# Are $1+\exp(-B_{1}^2)$ and $\inf\{t \geq 0 : B_t \geq W_t + \exp(-t)\}$ stopping times?

I have got difficulties with an exercise on stochastic processes.

Let $$B$$ and $$W$$ be two independent Brownian motions on filtration $$(\mathcal{F}_t)_{t\geq 0}$$

Are $$\lambda$$ = $$1+\exp(-B_{1}^2)$$ and $$\tau$$ = $$\inf\{t \geq 0 : B_t \geq W_t + \exp(-t)\}$$ stopping times ?

For the first one it seems to me that this is a constant so a constant is a stopping time right ? The second implies two brownian motion so I have no idea where to start.

• $\lambda$ is not but $\tau$ is a stopping time.
– Surb
Oct 6, 2021 at 10:52
• $\lambda$ is not a constant, it depends upon $B_1$ which is not a constant. But do you think that $\lambda$ is a stopping time? How can $\lambda$ be determined if you only know about $B_t$ and $W_t$ till time $0.5$, for example? Oct 6, 2021 at 11:26
• Thank you for your answers. I don't understand very well your answer Teresa. $\lambda$ depends on $B_1$ but my intuition is to think that $B_1$ is bounded at time $t=1$ because it follows a normal law so$\lambda$ is finite ? For $\tau$ I don't see why it is a stopping time. Oct 6, 2021 at 11:37
• It is not sufficient for $\lambda$ to be finite. For example, if $\lambda$ is a stopping time, then you should know whether or not $\{\lambda \leq 0.5\} \in \mathcal F_{0.5}$. Now, this can't be true, because $1+exp(-B_1^2)$ depends on $B_1$, which obviously can't be predicted based on the observations up till time $0.5$, right? About $\tau$ : for any $T$ try writing $\tau > T$ as (first) an uncountable union of events by using the definition of $\inf$, then use the fact that $B_t,W_t$ are continuous, so the uncountable union can be made countable. Each subevent is in $\mathcal F_T$. Oct 6, 2021 at 12:07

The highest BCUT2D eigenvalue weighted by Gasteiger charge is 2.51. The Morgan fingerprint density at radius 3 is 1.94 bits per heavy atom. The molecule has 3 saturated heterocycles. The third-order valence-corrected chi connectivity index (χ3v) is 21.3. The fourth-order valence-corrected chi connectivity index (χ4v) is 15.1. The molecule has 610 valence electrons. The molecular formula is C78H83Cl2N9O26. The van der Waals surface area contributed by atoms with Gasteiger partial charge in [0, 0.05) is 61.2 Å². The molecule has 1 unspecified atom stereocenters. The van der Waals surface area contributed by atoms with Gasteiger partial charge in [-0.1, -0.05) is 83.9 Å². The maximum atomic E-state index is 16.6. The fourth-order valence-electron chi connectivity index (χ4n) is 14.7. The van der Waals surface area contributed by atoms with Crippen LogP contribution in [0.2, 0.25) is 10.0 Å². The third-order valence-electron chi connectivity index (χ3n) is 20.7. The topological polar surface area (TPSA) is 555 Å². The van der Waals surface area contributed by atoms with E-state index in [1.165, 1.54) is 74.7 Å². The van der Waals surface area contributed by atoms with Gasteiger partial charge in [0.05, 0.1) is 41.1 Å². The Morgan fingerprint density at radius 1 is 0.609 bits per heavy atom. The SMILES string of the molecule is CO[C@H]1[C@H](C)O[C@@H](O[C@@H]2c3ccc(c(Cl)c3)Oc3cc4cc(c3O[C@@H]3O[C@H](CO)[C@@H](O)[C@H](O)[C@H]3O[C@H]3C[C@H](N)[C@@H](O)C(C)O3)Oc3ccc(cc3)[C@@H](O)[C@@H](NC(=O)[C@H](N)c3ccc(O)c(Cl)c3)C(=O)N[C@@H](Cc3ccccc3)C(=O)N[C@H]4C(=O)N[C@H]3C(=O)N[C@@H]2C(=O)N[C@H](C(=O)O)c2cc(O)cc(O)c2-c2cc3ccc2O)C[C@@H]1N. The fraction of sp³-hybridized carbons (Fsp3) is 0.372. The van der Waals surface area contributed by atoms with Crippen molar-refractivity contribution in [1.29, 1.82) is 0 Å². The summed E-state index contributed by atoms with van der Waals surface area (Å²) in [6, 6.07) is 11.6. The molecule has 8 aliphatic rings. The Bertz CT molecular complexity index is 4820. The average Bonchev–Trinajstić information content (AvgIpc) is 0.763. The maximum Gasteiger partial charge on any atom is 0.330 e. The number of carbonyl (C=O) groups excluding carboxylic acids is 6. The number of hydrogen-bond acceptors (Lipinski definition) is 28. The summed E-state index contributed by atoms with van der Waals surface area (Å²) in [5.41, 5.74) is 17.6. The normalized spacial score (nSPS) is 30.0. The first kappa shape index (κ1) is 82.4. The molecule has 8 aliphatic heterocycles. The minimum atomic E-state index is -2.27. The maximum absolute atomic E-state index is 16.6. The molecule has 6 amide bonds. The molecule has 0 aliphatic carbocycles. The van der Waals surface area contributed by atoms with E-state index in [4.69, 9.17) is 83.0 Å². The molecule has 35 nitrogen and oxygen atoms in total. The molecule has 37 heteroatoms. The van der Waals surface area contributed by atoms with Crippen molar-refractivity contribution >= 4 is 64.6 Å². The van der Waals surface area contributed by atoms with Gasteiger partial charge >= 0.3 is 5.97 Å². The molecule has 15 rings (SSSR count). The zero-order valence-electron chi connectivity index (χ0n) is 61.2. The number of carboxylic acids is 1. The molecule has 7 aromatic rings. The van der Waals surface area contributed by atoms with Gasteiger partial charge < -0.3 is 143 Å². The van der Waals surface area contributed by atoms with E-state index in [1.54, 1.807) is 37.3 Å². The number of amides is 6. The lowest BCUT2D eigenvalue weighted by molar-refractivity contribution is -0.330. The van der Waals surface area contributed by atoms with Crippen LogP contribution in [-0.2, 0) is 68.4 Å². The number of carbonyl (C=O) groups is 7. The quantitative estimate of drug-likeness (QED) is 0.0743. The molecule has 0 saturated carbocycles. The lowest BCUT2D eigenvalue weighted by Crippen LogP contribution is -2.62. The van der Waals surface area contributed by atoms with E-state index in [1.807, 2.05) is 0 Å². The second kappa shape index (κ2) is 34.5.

$$\lambda$$ is a stopping time: $$\{\lambda\le t\}$$ is empty if $$t\le 2$$; if $$t>2$$ then $$\{\lambda\le t\} =\{B_1^2\ge -\log(t-1)\}\in\mathcal F_1\subset\mathcal F_t$$.
• Because $B_1$ is $\mathcal F_1$-measurable. Oct 12, 2021 at 21:59